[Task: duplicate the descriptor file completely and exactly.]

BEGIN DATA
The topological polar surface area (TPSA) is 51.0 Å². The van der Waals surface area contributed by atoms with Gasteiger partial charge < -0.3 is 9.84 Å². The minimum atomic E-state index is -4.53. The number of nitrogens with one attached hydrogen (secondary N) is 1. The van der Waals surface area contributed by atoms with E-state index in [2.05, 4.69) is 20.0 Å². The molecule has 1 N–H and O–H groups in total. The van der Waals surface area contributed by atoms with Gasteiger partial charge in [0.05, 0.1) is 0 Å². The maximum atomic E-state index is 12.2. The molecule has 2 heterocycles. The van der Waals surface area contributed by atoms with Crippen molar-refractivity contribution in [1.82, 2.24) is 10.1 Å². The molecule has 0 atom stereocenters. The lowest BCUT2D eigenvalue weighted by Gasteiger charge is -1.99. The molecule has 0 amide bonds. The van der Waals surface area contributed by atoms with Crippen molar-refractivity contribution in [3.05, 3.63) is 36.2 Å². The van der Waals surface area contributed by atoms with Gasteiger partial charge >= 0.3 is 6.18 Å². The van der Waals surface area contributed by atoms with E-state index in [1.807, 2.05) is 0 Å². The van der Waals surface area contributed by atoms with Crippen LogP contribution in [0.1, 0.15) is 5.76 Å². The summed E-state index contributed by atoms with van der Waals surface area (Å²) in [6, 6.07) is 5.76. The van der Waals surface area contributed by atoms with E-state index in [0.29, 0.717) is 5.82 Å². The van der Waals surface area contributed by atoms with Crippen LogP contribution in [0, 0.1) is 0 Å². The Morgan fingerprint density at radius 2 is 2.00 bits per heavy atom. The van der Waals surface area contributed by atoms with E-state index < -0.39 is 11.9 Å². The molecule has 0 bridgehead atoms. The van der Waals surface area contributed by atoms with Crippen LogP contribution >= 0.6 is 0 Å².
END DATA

The topological polar surface area (TPSA) is 51.0 Å². The van der Waals surface area contributed by atoms with Gasteiger partial charge < -0.3 is 9.84 Å². The minimum atomic E-state index is -4.53. The number of nitrogens with one attached hydrogen (secondary N) is 1. The van der Waals surface area contributed by atoms with E-state index in [2.05, 4.69) is 20.0 Å². The molecule has 1 N–H and O–H groups in total. The van der Waals surface area contributed by atoms with Gasteiger partial charge in [0.05, 0.1) is 0 Å². The maximum atomic E-state index is 12.2. The molecule has 2 heterocycles. The van der Waals surface area contributed by atoms with Crippen molar-refractivity contribution in [1.82, 2.24) is 10.1 Å². The molecule has 0 atom stereocenters. The lowest BCUT2D eigenvalue weighted by Gasteiger charge is -1.99. The molecule has 0 amide bonds. The van der Waals surface area contributed by atoms with Crippen molar-refractivity contribution in [3.05, 3.63) is 36.2 Å². The van der Waals surface area contributed by atoms with Gasteiger partial charge >= 0.3 is 6.18 Å². The van der Waals surface area contributed by atoms with E-state index in [1.807, 2.05) is 0 Å². The van der Waals surface area contributed by atoms with Crippen LogP contribution in [0.1, 0.15) is 5.76 Å². The summed E-state index contributed by atoms with van der Waals surface area (Å²) in [6, 6.07) is 5.76. The van der Waals surface area contributed by atoms with E-state index in [0.29, 0.717) is 5.82 Å². The van der Waals surface area contributed by atoms with Crippen LogP contribution in [0, 0.1) is 0 Å². The Morgan fingerprint density at radius 2 is 2.00 bits per heavy atom. The van der Waals surface area contributed by atoms with E-state index < -0.39 is 11.9 Å². The molecule has 0 bridgehead atoms. The van der Waals surface area contributed by atoms with Crippen LogP contribution >= 0.6 is 0 Å².